New method for avoiding forest degradation through fire management

“This new methodology will reduce the frequency and intensity of fire, which is good for the forest... In the long run it will also help communities claim for their carbon offsets, which could be another income source for them.”
– Makala Jasper, Chief Executive Officer, Mpingo Conservation & Development Initiative

Fire is one of the most significant drivers of forest degradation in many dryland forest ecosystems, and contributes to global warming. This is particularly a challenge in the miombo woodlands where we work in south-eastern Tanzania. Regular and uncontrolled bushfires are common in these areas, and fire control has therefore long been seen as an integral element of effective forest management. Despite this, there has previously been no way for communities to benefit from international carbon markets by using fire management as a strategy to reduce unwanted carbon emissions. We have changed this.

As part of our pilot REDD project – one of nine projects funded by the Royal Norwegian Embassy in Tanzania – we developed a method to quantify the carbon savings achieved by implementing effective fire controls. We designed this method in collaboration with our partners, Value for Nature and the University of Edinburgh, to meet the best known and toughest international carbon market requirements, as defined by the Verified Carbon Standard (VCS).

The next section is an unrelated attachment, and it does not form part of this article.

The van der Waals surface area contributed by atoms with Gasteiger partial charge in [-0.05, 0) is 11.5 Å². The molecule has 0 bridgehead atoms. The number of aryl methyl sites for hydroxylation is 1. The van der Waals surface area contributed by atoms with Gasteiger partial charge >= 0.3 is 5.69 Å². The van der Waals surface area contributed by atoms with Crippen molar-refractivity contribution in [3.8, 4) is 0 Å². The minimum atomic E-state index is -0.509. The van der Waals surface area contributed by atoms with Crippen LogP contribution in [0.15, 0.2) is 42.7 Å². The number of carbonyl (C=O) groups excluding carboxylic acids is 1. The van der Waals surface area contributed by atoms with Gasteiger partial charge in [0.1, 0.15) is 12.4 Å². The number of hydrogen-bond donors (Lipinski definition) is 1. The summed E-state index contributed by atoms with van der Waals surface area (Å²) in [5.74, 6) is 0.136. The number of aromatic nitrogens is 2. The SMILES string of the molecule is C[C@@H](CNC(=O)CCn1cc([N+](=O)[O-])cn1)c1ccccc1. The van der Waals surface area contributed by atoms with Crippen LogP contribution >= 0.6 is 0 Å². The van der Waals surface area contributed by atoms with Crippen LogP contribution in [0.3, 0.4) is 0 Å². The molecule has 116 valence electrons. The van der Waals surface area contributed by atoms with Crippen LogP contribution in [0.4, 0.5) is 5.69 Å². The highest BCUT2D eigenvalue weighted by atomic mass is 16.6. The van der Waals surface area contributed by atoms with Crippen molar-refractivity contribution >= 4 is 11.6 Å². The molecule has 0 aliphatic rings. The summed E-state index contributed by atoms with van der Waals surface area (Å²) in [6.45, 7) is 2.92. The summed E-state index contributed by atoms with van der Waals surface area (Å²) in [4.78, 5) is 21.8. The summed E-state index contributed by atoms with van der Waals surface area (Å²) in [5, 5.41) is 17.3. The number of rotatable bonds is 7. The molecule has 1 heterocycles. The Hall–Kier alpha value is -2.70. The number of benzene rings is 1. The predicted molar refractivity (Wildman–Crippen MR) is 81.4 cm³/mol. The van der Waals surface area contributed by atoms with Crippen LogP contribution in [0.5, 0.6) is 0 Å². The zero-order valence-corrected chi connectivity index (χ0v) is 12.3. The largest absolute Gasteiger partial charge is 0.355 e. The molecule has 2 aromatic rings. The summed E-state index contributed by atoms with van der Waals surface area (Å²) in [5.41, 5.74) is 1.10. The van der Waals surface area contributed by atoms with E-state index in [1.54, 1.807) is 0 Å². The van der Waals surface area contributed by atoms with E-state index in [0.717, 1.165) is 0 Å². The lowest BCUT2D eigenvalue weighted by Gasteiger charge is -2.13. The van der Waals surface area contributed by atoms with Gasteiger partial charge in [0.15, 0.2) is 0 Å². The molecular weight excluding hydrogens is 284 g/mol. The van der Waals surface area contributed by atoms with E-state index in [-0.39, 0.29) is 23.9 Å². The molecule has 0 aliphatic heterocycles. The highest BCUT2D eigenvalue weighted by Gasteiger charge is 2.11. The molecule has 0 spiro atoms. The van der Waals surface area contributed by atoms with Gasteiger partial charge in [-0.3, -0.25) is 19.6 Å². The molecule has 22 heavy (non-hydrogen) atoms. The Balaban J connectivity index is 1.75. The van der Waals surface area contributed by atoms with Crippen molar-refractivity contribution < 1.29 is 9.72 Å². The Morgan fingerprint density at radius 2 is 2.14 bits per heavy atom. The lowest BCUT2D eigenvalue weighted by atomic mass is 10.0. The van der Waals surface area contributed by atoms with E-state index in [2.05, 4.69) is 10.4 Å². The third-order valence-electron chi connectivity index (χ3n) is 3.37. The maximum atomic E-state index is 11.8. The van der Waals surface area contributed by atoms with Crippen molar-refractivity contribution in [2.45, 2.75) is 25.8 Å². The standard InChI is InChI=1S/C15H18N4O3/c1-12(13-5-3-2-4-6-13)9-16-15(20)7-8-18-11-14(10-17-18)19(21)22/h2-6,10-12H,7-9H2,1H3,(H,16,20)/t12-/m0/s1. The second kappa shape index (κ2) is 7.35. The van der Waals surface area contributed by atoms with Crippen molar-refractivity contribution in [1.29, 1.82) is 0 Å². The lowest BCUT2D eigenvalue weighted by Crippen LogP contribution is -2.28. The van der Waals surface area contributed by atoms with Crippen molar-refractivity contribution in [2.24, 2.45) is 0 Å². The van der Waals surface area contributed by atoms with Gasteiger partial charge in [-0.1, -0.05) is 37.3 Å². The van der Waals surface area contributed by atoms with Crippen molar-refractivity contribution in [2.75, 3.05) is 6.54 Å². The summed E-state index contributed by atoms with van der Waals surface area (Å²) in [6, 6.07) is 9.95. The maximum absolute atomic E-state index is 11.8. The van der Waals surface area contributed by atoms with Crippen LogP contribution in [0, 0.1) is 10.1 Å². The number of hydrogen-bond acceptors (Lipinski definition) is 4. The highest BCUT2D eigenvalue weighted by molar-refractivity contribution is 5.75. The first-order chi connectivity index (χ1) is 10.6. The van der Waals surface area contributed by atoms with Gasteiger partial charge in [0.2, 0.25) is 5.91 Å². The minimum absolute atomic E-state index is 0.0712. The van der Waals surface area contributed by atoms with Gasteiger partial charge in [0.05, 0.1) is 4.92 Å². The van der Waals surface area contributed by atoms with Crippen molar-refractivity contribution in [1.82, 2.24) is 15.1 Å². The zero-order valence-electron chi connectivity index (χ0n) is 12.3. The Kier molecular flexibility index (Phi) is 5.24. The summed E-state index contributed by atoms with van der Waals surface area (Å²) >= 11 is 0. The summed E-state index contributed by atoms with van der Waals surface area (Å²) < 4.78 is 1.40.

We submitted our new methodology called ‘Avoiding Degradation through Fire Management’ to VCS in February 2014, and it was accepted in May 2015. This was a highly technical and demanding undertaking, made especially difficult as our method is the first of its kind, so we had nowhere to learn from; before this, there was no other methodology for avoiding forest degradation through fire management.

There were however benefits to pioneering our own methodology: we were able to ensure that the method is catered to our project. This is not insignificant, as some project proponents have encountered real difficulties with ‘apparently’ appropriate methodologies which turn out to have some small criterion which, although not self-obvious at the start, turns out to be insurmountable. Moreover, we designed our method so that it can be used as widely as possible. It is applicable not only in our project area in Kilwa District, but across all dry miombo woodland ecosystems which stretch across 2.8 million square kilometres of southern and eastern Africa.

Next Steps

As with all of our work, our REDD project seeks to generate sustainable income for rural communities, thus providing incentives for local people to manage their forests sustainably. Now that we has an approved VCS method, we need to develop a Project Design Document to support our REDD project. Once this document is in place, the project will need to be validated by one of the VCS verification bodies. We will also seek project validation with a second certification body: the Climate, Community and Biodiversity Alliance. These two leading standards are commonly used in concert to verify combined carbon offsets and social and environmental co-benefits; they are the most robust standards, and will therefore bring the greatest credibility to the project.

MCDI’s VCS Method: Timeline to Approval

27 February 2014 – Methodology submitted to VCS

April 2014 – Presented at a webinar and opened for public comment

March 2014 – First External Review by Scientific Certification Systems

November 2014 – Second External Review by Det Norske Veritas

May 2015 – Final approval of the methodology by VCS

Download the method here


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